Killed.--Privates Robert Bryant, J M Richardson, and Wm T Newell.

Wounded.--Lt J C Parkinson, severely in the knee, but will not lose his leg; privates Warburton, leg carried away by cannon shot, amputated and doing well; Trueman, very badly in the knee, leg not yet amputated; Cook, in leg, not very severely; Tumbridge, through the hand; Corp'l Duffey, in leg, flesh wound; Washington Bolton, in leg, also flesh wound. The rest were slightly wounded, and will in a few days be fit for duty.--All were brought across the river, and are either at Shepherdstown or Winchester.

In the afternoon of Wednesday the enemy made a very bold charge on the right, where Longstreet commanded. They flanked our forces and compelled them to fall back into a cornfield. Beautifully did the dark blue lines come up the bill, and I greatly feared the result when I saw their superior numbers, (four to one;) but no sooner had they risen to the crest of the hill, than a most murderous fire was opened upon them from the cornfield With my glasses I could see the gaps made in the

line distinctly. On they came, however — up canra the Stars and Stripes waving in the wind, but some two flags (all that I saw) went down; but up they come again, and then, as if the flag-hearers were upon the ground frightened or wounded, they are at ‘"half mast, "’ and there remain, until the who's line, now terribly thinned, gives back, and the colors disappear. Our boys now rush from the cornfield and pursue them down the hill.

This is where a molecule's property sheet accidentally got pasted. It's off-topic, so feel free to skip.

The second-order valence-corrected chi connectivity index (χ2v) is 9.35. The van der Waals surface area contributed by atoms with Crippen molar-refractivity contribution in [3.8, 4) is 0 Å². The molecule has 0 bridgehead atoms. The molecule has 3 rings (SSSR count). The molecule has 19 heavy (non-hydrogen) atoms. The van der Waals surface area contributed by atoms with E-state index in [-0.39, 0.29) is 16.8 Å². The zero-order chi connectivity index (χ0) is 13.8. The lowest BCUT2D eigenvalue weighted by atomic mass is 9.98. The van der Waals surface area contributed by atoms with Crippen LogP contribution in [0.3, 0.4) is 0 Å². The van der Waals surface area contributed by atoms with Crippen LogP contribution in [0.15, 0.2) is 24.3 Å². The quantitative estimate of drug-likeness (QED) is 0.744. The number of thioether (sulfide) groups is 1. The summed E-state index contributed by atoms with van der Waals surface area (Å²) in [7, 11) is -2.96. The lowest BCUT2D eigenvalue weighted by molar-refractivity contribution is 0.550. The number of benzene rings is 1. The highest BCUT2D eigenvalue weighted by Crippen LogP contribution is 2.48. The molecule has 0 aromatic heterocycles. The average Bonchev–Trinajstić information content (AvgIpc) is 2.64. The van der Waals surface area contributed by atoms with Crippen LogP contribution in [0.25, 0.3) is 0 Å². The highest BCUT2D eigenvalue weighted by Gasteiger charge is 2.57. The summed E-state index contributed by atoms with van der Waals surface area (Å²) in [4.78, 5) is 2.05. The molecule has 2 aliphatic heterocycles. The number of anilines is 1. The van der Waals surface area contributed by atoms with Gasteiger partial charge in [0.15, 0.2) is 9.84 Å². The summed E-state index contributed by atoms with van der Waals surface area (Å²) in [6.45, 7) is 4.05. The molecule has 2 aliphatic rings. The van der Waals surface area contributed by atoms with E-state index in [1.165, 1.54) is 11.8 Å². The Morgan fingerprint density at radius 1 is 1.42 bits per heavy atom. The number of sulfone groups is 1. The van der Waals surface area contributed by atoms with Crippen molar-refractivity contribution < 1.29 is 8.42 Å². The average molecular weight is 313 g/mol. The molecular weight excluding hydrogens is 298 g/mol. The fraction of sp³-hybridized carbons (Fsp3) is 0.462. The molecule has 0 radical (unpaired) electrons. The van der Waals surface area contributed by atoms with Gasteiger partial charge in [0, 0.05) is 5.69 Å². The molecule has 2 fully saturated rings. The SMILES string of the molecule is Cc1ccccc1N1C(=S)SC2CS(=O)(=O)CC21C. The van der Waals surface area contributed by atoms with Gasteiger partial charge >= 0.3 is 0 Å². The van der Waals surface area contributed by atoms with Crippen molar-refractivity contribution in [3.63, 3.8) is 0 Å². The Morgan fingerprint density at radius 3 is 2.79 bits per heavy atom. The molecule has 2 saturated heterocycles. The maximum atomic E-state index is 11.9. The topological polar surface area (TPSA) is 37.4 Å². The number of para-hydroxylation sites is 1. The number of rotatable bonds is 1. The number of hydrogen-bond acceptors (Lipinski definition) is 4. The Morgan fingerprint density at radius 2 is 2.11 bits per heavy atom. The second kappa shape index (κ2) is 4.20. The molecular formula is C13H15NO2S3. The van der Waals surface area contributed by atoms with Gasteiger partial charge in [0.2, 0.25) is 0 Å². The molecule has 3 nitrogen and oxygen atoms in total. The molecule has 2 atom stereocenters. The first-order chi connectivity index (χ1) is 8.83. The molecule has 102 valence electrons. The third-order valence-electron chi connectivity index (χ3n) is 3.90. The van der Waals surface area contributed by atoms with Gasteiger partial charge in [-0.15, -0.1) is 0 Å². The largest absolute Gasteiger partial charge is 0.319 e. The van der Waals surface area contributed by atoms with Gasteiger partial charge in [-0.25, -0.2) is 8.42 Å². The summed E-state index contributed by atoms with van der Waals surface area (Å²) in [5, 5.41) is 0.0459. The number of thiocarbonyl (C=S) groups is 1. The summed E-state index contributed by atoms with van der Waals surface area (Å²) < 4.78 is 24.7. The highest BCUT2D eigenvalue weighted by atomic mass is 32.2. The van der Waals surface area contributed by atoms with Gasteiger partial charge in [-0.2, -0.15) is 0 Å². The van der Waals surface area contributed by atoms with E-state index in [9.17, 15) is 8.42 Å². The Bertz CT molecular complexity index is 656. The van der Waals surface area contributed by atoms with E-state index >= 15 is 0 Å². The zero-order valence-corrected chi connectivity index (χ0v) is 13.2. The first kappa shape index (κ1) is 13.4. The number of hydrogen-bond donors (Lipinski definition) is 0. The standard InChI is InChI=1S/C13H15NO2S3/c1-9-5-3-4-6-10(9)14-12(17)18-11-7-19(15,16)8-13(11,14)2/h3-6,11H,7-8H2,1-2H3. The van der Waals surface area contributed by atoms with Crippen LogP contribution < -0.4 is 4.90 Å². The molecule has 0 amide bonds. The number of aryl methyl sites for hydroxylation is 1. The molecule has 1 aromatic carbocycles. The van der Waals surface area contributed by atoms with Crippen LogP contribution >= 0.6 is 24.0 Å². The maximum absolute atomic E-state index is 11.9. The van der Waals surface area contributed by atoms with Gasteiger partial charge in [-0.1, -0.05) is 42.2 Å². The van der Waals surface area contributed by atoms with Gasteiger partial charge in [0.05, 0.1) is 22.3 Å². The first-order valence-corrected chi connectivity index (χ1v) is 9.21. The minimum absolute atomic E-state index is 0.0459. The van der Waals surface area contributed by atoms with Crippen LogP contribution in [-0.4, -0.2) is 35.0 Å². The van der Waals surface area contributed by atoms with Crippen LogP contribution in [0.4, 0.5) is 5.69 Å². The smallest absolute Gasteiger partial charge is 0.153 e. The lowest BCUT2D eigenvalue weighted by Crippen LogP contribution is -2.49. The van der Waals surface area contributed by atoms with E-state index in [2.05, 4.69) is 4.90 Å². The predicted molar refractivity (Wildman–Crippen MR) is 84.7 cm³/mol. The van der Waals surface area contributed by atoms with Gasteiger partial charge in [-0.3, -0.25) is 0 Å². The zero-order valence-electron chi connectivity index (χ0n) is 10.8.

This, I think, was the last severe fighting of the day. From morning till night there was cannonading. but I think the two affairs I have mentioned comprise most of the serious fighting done on Wednesday. I was, however, absent from the field for several hours during the day, having been ordered to the rear to refit. On Thursday we expected the enemy would renew the fight, and we were ready to give him a warm reception. On the previous day we had not our whole force on the ground; Gen. A. P. Hill did not come until late in the day, and his man, and Jackson's also, were fatigued. But Thursday passed away, we holding some of the enemy's ground and he some of ours, and no disposition was shown by the Yankees to renew the contest. But for the raking fire of the enemy's artillery, I am satisfied we would have whipped him in two hours. Our artillery ammunition is almost worthless. The shells and spherical case generally don't explode at all. Another disadvantage we labored under was, the nature of the ground. It was almost impossible to charge batteries posted upon such high hills. Under these circumstances Gen. Lee. very wisely I think determined to recross the Potomac, three miles distant, and thus save the army from any possible disaster, and, at the same time, give his men rest and food both of which they greatly needed. We recrossed the river Thursday night in the best possible order, not leaving behind a single piece of artillery. Gen Lee stood at the ford at Shepherdstown and gave directions to the teamsters and others, showing a wise attention to details which many men in less elevated positions would think beneath their notice. As to the question who won the fight at Sharpsburg, I think it cannot be said that any division was arrived at: It was a ‘"drawn fight;"’ but, according to the Yankee confessions of loss. they certainly got the worst of it.